Germany’s defense ministry on August 15 requested a final proposal from Lockheed Martin [LMT] on the first ever 360-degree, networked integrated air and missile defense system it is building to replace the country’s Patriot missile defense system.

Lockheed received the second and final request for proposal (RFP) for the potentially multi-billion dollar TLVS following negotiations with the German government on the system’s capabilities and overall risk management plan, a company spokesperson told sister publication Defense Daily.

A contract for the first of its kind TLVS is expected in 2019, with plans to begin fielding capabilities by 2022.

“The threat demands an integrated air and missile defense system that is mobile, fully 360 degree capable, and based on an open network-centric architecture. Only TLVS has these capabilities,” Crystal Patton, a Lockheed Martin spokesperson, told sister publication Defense Daily.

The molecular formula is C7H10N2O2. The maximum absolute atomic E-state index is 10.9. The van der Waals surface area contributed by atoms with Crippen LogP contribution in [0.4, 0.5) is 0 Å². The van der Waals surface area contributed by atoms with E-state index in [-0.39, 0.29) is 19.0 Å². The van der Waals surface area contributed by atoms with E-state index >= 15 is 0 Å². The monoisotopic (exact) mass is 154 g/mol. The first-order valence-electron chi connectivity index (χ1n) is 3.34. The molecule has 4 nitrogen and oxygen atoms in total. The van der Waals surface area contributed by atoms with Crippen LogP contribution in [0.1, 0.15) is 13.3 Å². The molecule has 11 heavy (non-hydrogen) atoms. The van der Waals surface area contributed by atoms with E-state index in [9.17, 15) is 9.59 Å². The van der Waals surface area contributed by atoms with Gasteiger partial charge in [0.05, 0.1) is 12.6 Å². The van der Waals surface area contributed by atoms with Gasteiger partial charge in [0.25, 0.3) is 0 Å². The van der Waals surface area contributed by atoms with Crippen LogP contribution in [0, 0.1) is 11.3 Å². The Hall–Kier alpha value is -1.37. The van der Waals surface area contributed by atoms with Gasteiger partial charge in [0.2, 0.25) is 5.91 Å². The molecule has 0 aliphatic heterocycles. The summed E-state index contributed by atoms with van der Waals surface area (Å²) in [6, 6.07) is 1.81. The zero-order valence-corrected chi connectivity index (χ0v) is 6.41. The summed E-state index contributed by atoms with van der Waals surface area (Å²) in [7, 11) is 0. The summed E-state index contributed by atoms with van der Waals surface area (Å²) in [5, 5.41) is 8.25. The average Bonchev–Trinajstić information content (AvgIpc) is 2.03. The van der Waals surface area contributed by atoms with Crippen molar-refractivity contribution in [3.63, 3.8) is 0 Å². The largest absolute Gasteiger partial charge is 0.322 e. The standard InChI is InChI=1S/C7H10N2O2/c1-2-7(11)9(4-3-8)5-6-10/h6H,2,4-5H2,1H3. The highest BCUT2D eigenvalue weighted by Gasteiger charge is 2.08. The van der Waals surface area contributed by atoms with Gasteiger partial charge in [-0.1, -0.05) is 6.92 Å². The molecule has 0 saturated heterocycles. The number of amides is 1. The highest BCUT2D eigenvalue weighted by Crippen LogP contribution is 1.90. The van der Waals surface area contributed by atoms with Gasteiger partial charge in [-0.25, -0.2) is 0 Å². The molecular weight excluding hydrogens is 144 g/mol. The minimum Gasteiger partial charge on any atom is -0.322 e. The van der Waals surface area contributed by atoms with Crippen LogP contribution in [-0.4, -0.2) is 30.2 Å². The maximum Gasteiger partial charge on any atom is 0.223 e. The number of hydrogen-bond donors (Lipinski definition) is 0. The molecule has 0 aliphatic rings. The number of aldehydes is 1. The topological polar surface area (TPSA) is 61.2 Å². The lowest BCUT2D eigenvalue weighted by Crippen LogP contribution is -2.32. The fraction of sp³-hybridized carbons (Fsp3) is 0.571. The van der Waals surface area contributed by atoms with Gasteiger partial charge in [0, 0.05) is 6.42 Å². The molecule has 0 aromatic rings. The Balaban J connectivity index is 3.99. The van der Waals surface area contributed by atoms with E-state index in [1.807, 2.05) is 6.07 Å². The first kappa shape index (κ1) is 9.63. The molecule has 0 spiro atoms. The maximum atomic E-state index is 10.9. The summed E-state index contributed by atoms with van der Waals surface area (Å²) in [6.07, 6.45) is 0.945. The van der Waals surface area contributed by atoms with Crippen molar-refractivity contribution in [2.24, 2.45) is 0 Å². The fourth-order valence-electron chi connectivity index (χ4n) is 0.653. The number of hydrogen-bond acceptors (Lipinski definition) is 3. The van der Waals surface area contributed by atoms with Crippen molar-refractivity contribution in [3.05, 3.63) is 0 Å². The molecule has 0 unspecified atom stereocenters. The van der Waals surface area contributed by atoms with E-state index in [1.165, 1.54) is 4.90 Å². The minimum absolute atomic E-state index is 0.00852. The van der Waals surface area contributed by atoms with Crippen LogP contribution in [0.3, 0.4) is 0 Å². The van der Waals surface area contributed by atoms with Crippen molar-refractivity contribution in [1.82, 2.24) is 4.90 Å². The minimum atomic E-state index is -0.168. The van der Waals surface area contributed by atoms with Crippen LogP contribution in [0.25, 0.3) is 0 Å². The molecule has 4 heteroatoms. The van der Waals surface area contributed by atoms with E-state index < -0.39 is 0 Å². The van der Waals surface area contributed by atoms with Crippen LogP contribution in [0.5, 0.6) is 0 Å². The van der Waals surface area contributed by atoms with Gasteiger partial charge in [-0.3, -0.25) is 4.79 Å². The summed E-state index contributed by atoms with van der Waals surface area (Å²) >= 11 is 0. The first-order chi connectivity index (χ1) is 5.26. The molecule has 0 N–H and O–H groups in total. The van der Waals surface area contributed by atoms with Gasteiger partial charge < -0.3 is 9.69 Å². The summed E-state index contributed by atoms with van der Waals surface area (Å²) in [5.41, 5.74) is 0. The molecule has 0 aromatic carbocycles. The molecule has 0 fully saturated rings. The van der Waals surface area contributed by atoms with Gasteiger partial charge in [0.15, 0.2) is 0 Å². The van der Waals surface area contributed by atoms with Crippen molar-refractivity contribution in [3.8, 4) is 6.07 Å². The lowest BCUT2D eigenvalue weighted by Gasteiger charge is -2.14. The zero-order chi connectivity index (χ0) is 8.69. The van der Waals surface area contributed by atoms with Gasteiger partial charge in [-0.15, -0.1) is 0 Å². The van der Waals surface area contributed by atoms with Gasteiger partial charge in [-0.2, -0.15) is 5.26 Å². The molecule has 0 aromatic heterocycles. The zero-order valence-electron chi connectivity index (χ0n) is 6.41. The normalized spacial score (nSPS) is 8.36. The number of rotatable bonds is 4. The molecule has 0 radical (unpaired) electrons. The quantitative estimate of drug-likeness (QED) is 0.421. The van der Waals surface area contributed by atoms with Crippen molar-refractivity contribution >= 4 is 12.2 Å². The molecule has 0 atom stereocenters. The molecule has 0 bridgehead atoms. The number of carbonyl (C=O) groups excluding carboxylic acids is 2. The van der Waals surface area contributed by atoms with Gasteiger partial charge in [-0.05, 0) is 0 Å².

TLVS is a joint effort between Lockheed and MBDA Italia. The German government settled on working towards a sole-source award for TLVS as their Raytheon [RTN]-built Patriot replacement after participating in the multi-nation Medium Extended Air Defense System (MEADS) program to test next-generation missile defense capabilities.

Frank St. John, Lockheed’s executive vice president for Missiles & Fire Control, previously told sister publication Defense Daily that capabilities developed under the MEADS formed the basis for TLVS, which is intended to be highly mobile, networked with an advanced command and control system and incorporate 360-degree coverage capabilities to combat modernized cruise and hypersonic missiles.

The new missile defense system will incorporate a short range interceptor built by Germany’s Diehl, Lockheed’s PAC-3 interceptors, surveillance and fire control radars, and battle management systems that are entirely networked together.

Lockheed officials have said they expect 360-degree, networked missile defense systems to be the standard for major defense purchasers over the next 3-5 years.

“We are confident that under Germany’s leadership as NATO’s Air and Missile Defense Framework Nation, multiple partner nations will seek out this advanced capability once TLVS is on contract, because the threat demands it,” Patton said.